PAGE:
Roy Zent, M.D., Ph.D.
Cell and Developmental Biology
integrin, kidney, development, extracellular matrix
The laboratory works on the basic role of integrins in epithelial cell biology. We utilize the kidney as a model system and perform biochemical techniques as well as cell biology and whole organ culture to understand the basic mechanisms whereby integrin-ECM interactions modify epithelial cell function.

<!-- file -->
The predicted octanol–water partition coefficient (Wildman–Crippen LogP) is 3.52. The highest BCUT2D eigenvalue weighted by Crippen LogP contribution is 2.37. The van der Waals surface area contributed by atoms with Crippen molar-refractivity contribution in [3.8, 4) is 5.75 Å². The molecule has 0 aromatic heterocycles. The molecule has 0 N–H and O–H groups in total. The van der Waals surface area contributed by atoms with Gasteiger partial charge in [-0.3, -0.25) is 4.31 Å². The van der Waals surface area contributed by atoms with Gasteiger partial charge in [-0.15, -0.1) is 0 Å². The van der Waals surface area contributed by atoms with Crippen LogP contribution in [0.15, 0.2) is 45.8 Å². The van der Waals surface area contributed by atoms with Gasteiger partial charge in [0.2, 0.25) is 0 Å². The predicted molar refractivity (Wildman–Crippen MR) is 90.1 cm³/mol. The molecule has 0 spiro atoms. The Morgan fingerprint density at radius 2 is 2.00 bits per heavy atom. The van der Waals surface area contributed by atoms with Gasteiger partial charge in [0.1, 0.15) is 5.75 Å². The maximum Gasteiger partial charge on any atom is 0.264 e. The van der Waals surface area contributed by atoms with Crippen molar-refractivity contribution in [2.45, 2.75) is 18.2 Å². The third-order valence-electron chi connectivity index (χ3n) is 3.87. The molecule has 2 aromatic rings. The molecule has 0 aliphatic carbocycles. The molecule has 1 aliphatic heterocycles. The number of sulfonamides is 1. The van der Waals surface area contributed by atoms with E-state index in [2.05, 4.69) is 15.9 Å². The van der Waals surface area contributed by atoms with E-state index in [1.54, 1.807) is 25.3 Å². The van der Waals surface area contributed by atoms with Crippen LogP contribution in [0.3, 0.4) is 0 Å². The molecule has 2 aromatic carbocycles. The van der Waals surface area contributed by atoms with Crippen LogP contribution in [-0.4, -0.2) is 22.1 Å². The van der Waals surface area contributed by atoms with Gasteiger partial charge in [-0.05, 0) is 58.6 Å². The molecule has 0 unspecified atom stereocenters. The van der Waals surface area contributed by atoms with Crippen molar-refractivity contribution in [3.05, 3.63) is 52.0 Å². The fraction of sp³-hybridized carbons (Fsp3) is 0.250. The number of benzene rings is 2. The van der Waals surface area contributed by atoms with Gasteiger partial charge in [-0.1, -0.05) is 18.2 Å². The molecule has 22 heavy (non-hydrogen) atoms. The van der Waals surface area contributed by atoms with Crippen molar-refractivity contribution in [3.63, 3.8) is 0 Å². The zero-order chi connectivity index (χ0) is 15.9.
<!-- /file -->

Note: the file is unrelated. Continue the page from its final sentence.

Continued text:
We primarily focus on the role of cell-ECM interactions and metalloproteinases in renal branching morphogenesis as well as how integrins determine the localization of transporters in epithelial cell structures. Branching morphogenesis is studied primarily in the context of renal development, specifically the development of the ureteric bud derived structures. We make use of knockout animals in which we do experiments in vivo and we isolate organs and cells from these animals to perform in vitro studies.
Last updated on 2013-10-28
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